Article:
While she considered this, he gallantly passed by her and sat by the fire, examining the puppy eyed trolls. 

"These are the most intriguing trolls I've met," he said wish his chin propped in his hand.

"Indeed my Lord," she said composing herself, "they have saved my life."

"They have?" he said turning to her and shifting position. "How so?"

She sat beside him, figging with her dress, "They've built me this fire and brought me food."

"Ah yes, the baby goat. But it escaped, didn't it?."

Kratan and Kutril sighed at the mention of their lost dessert; De Faumont watched them sideways; Aimee looked intently at him. 

"I meant real food my Lord. They've brought me pie, I have seen no goat here."

"Pie?" His eyebrows shot up, and Aimee noticed his smooth black hair. 

"They took it from my mother's window." She paused, uncertain whether to take the liberty to ask questions. Seeing that he remained silent she went on, "My Lord, might I ask if you have been in the village below? I'm worried about what Kratan and Kutril told me." 

"Oh, they have names, don't they?" He smiled at the trolls, who squinted. 

"They were most kind to me, although sometimes they don't make much sense. You won't hurt them, will you?" she pleaded.

"I have no intention to, my Lady," he said with reassuring smile, which made her heart skip a beat. "I'm only curious."

"You seem to know a great deal about trolls my Lord." 

"In fact I do, hence my interest in these ones."

Kutril looked significantly at Katran, who was in the verge of tears. 

"Why are they so scared of you?"

"Well, they know they wouldn't survive a fight with me," he replied, wearing an innocent face. Turning to the trolls he asked, "Why did you take the girl if you had no intention of eating her?"

Kratan and Kutril shook their heads manically, unable to summon words. There were tears rolling down their flushed cheeks. 

Aimee, explained in their behalf, "They didn't take me, my Lord. I found them turned into stone and fell asleep at Kratan's feet. Or was it Kutril's?"

Kutril pointed to his own chest, poking himself painfully. 

"Ah, yes, it was Kutril. It was just this afternoon; when I woke up I saw what they have brought me. We were just getting to know each other." She twisted her mouth at the strangeness of what she had been saying. 

"So, you say they were turned into stone and when nightfall came they went back to normal?"

Aimee, Kratan and Kutril nodded in unison.

De Faumont hummed, lost in thought. Aimee noticed a grin forming behind his knuckles, the masculine yet delicate line of his jaw, his strong arms and the exquisite work on his armor. She hoped she wasn't drooling, which reminded her of Kratan. She shuddered and settled to watch the fire.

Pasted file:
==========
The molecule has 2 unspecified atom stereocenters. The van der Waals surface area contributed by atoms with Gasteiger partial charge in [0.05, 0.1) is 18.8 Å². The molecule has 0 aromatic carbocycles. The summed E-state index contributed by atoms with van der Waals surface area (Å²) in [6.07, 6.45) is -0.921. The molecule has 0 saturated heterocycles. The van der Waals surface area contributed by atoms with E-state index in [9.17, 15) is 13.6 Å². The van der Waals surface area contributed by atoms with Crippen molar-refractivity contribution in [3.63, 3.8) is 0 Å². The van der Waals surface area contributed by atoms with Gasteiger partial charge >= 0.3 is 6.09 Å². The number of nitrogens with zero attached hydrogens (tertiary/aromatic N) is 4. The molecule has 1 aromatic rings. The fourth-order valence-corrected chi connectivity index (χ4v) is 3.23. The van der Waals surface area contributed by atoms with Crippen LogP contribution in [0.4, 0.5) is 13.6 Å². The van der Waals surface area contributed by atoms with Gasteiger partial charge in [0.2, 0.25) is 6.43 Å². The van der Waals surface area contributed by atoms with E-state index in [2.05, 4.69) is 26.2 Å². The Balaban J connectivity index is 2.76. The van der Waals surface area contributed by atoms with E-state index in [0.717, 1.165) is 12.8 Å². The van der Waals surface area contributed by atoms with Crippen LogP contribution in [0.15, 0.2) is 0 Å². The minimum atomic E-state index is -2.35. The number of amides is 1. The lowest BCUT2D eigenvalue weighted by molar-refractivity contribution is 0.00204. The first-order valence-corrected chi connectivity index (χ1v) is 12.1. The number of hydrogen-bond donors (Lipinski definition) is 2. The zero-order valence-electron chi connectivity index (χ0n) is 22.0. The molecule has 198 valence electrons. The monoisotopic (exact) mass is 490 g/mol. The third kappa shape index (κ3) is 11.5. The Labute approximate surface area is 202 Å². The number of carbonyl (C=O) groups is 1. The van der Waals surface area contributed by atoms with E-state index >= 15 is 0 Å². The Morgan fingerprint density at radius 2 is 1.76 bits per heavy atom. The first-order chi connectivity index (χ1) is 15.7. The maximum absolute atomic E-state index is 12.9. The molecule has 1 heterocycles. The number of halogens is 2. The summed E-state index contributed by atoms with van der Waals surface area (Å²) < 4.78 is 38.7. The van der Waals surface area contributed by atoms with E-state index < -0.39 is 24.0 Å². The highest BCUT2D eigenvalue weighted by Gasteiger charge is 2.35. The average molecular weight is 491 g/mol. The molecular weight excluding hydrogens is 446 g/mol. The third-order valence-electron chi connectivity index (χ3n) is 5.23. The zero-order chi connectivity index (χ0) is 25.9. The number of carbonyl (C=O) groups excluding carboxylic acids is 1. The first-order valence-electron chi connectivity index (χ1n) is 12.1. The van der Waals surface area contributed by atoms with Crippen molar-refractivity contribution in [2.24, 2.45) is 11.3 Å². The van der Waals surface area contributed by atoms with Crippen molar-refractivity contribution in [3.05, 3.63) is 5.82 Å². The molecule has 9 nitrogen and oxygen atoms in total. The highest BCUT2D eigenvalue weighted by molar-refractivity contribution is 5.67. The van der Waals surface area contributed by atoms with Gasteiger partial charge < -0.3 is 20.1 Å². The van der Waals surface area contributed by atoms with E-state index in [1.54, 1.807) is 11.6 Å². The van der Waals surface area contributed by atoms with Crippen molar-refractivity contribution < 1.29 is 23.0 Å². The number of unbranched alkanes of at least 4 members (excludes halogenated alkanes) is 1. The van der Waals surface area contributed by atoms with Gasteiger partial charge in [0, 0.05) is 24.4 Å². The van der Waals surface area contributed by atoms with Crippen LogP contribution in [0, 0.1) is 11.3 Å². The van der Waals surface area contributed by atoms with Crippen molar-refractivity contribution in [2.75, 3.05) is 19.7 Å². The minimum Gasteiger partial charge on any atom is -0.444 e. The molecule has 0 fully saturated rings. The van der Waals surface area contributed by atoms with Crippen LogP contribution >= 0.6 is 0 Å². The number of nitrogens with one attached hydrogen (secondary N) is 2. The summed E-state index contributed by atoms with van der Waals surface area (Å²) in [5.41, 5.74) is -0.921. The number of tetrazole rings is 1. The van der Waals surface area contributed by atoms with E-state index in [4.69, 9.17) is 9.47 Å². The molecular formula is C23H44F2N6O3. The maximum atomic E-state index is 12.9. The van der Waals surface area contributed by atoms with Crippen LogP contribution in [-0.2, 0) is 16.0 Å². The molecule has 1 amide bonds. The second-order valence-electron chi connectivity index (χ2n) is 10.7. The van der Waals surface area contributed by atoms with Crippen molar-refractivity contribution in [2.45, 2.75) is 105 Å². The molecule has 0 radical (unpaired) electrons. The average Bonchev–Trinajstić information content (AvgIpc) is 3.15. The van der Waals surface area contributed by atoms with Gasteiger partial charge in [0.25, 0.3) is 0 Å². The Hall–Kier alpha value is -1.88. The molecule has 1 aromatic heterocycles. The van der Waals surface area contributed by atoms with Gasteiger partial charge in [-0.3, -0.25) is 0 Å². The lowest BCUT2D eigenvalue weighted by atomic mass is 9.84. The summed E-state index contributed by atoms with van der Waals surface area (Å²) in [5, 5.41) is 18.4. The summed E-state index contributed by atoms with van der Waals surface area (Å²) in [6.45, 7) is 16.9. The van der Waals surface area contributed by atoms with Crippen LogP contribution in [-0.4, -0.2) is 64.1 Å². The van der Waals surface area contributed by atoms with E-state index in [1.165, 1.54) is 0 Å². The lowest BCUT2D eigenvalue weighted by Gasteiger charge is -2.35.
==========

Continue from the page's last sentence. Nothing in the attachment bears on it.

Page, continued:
Kutril's fart woke all of them from their reverie. 

"I think that goat was spoiled Katran," said Kutril in his friend's ears. "I don't feel too good."

"Spoiled how? I just killed it!" replied the offended friend. 

"I don't understand, it tasted good, very good, but why is my stomach so weird?"

"That's because you ate too slow," said the knight and the trolls awed. "You tried to be polite in front of the lady, didn't you?"

"Err, we tried not to wake her up," said Kratan. 

"I see." De Faumont stood, giving his hand to the bewildered Aimee and turning to the trolls, "You both must leave. The villagers are following my tracks so this place is no longer safe to you."


"No buts, if you want to live you must go. Now." 

The command in his voice was so effective that the trolls remembered only to take their clubs and their minor possessions before lurching into the woods.

Aimee was left with a knot of disappointment for the lack of greetings on their parting. A light touch on her arm brought her attention back

"We should get you back to the village, my Lady. You were very much missed."

Note: I've won, yay! Despite the mild goal I had defined -- six episodes instead of the usual three or four - it wasn't as easy to do this WeSeWrimo thing as I thought. The first two weeks of august were filled with RL stuff that made it impossible for me to write. On the third week I wrote only one episode, so I had to run and catch up in the last week. If it was hard to write less than 6k words in a month, what to say 50k? I'm dreading NaNo... O.o

In the mean time something came to mind. The troll serial is my first attempt of real pantsing, so I don't know what's going to happen with these guys anymore than you do. I don't know either how long it'll take to happen, whatever it is that is going to happen. I got the feeling that the story might be moving on a slow pace because of my focus on dialogue. What do you guys think? Are you impatient to see more or are you enjoying the interaction despite of the speed in which things happen? 

Finally, I have up to the episode #9 written for WeSeWrimo, so you'll see the bragging badged only for a few more weeks, heh. ;)